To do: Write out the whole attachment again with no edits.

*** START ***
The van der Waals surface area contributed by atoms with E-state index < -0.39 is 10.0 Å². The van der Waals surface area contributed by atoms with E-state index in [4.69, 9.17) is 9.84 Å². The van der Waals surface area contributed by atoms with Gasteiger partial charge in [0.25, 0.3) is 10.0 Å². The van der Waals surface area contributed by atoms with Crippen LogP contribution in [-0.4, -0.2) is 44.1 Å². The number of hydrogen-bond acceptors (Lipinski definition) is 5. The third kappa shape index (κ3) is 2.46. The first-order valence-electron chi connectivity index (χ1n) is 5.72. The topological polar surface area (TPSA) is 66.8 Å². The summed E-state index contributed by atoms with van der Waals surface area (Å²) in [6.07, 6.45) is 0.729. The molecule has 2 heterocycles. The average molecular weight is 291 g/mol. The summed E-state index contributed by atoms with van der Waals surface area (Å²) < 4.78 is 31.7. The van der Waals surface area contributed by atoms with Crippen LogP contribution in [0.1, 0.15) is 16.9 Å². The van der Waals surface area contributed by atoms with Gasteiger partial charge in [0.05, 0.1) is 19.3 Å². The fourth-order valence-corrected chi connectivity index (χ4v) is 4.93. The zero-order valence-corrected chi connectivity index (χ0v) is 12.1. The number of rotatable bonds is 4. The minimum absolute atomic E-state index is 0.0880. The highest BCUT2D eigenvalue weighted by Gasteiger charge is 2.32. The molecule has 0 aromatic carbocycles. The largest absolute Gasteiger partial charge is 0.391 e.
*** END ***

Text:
The van der Waals surface area contributed by atoms with E-state index < -0.39 is 10.0 Å². The van der Waals surface area contributed by atoms with E-state index in [4.69, 9.17) is 9.84 Å². The van der Waals surface area contributed by atoms with Gasteiger partial charge in [0.25, 0.3) is 10.0 Å². The van der Waals surface area contributed by atoms with Crippen LogP contribution in [-0.4, -0.2) is 44.1 Å². The number of hydrogen-bond acceptors (Lipinski definition) is 5. The third kappa shape index (κ3) is 2.46. The first-order valence-electron chi connectivity index (χ1n) is 5.72. The topological polar surface area (TPSA) is 66.8 Å². The summed E-state index contributed by atoms with van der Waals surface area (Å²) in [6.07, 6.45) is 0.729. The molecule has 2 heterocycles. The average molecular weight is 291 g/mol. The summed E-state index contributed by atoms with van der Waals surface area (Å²) < 4.78 is 31.7. The van der Waals surface area contributed by atoms with Crippen LogP contribution in [0.1, 0.15) is 16.9 Å². The van der Waals surface area contributed by atoms with Gasteiger partial charge in [0.05, 0.1) is 19.3 Å². The fourth-order valence-corrected chi connectivity index (χ4v) is 4.93. The zero-order valence-corrected chi connectivity index (χ0v) is 12.1. The number of rotatable bonds is 4. The minimum absolute atomic E-state index is 0.0880. The highest BCUT2D eigenvalue weighted by Gasteiger charge is 2.32. The molecule has 0 aromatic carbocycles. The largest absolute Gasteiger partial charge is 0.391 e.